Chang says there are ways to lower the risk. She says it is a dangerous perception to assume that breast cancer can only affect older women. The risk for breast cancer increases as women grow older, however, younger women are also at risk

One can do a tremendous amount to reduce the risk of breast cancer. The first step is off course regular self-examination and screening, but also by abiding by a healthy lifestyle. This includes keeping a healthy weight, exercise regularly and minimize your alcohol intake.’


Chang says it is also important to stay vigilant and look out for symptoms that might indicate onset breast cancer. However, she says there are different symptoms of breast cancer and some people do not display any symptoms at all.

Symptoms can include any change in the size or shape of the breast, pain in any area of the breast, skin distortion and changes, lumps or nipple discharge other than breast milk. If you detect any of these, consult your doctor immediately,’ she cautions.

Chang says Keystone Medical goes above and beyond to ensure that regular screening remains part of its service offering to especially those women who do not have access to mammograms and breast sonars.

‘Many screening facilities in South Africa are often difficult to access, being limited to in-hospital facilities, with availability not compatible with the time restrictions of modern working women. At Keystone Medical we offer women and men the opportunity to be screened and educated in breast health, at any of their practices around the country or at their mobile screening unit where the time constraints of working women and men do not delay their screenings.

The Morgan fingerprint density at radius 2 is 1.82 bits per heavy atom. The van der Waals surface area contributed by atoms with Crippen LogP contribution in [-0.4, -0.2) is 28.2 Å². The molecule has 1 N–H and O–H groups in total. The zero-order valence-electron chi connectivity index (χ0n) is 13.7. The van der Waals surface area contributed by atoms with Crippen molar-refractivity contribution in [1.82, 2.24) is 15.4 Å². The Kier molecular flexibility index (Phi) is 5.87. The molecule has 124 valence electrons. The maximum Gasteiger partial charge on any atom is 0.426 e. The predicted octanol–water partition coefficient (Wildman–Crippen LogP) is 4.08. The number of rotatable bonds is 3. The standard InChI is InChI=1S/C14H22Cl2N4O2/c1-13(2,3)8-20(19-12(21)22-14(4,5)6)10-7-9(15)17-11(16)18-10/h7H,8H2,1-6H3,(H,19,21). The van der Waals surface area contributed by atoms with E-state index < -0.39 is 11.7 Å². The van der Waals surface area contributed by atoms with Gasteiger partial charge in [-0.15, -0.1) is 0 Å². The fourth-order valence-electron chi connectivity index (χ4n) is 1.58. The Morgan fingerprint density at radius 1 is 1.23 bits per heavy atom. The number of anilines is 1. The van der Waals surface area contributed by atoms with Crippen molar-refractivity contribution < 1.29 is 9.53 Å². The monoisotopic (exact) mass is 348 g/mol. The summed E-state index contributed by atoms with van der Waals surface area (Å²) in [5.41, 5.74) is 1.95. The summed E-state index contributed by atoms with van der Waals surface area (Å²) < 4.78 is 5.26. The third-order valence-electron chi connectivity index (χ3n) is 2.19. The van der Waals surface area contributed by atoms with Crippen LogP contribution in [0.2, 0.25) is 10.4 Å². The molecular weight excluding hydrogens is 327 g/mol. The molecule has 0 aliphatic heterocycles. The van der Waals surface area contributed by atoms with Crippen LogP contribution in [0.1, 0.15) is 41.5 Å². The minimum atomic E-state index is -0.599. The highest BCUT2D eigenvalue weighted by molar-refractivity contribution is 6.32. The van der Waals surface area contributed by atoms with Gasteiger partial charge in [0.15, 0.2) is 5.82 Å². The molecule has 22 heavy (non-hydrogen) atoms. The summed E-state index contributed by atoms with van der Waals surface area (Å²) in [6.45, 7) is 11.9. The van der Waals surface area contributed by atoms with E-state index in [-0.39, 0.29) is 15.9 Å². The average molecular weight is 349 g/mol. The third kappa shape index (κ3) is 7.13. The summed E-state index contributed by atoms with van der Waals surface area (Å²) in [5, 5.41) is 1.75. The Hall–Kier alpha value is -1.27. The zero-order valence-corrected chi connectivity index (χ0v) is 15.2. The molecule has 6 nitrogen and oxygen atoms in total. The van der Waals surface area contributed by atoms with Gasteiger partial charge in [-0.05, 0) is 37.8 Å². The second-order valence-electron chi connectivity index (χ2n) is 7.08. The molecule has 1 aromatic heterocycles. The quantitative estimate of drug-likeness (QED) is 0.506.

Chang says over the last 12 months, the mobile breast cancer screening unit has performed almost 4000 mammograms.

The mobile breast cancer screening unit is the only one of its kind in South Africa, aiming to make Mammographic screening accessible to all women. While we have diagnostic imaging practices in many parts of the country, we utilise the mobile unit as part of targeted campaigns in certain communities. This year we have once again travelled throughout the country, visiting smaller towns, to provide essential screening services to locals.’ Chang explains.

The mobile screening unit’s route this year included Limpopo, the Northern Cape and the Western Cape. During Breast Cancer Awareness Month, the unit will be stationed in George, to once again offer local women patient education, comprehensive evaluation, as well as elevating the detection of breast cancer to the highest international standards.

We are very passionate about this project and know that many lives will be impacted by creating awareness of early diagnosis and treatment,’ Chang says.

Keystone Medical is a modern and innovative radiology service provider, offering a convenient service in low-risk environments. Their state-of-the-art equipment and highly specialised personnel offer patients a fast delivery of both radiology services and reporting.



Media Enquiries:
Sya van der Walt-Potgieter
082 332 9512